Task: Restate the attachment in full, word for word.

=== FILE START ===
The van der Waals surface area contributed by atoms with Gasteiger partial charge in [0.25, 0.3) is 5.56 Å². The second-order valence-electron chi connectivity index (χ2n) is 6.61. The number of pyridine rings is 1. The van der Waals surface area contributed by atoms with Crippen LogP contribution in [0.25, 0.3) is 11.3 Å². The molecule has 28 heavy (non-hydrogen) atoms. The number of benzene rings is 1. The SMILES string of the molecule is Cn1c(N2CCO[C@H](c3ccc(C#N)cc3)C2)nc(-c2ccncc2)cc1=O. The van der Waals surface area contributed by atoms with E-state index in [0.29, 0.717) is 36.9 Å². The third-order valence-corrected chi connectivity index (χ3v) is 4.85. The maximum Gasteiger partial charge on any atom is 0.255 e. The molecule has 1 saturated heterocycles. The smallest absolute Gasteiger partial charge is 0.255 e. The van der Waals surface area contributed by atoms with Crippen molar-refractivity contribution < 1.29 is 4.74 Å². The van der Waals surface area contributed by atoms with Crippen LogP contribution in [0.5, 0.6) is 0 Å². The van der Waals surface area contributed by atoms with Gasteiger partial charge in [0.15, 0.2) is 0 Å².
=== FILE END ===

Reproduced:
The van der Waals surface area contributed by atoms with Gasteiger partial charge in [0.25, 0.3) is 5.56 Å². The second-order valence-electron chi connectivity index (χ2n) is 6.61. The number of pyridine rings is 1. The van der Waals surface area contributed by atoms with Crippen LogP contribution in [0.25, 0.3) is 11.3 Å². The molecule has 28 heavy (non-hydrogen) atoms. The number of benzene rings is 1. The SMILES string of the molecule is Cn1c(N2CCO[C@H](c3ccc(C#N)cc3)C2)nc(-c2ccncc2)cc1=O. The van der Waals surface area contributed by atoms with E-state index in [0.29, 0.717) is 36.9 Å². The third-order valence-corrected chi connectivity index (χ3v) is 4.85. The maximum Gasteiger partial charge on any atom is 0.255 e. The molecule has 1 saturated heterocycles. The smallest absolute Gasteiger partial charge is 0.255 e. The van der Waals surface area contributed by atoms with Crippen molar-refractivity contribution < 1.29 is 4.74 Å². The van der Waals surface area contributed by atoms with Crippen LogP contribution in [0.5, 0.6) is 0 Å². The van der Waals surface area contributed by atoms with Gasteiger partial charge in [0.15, 0.2) is 0 Å².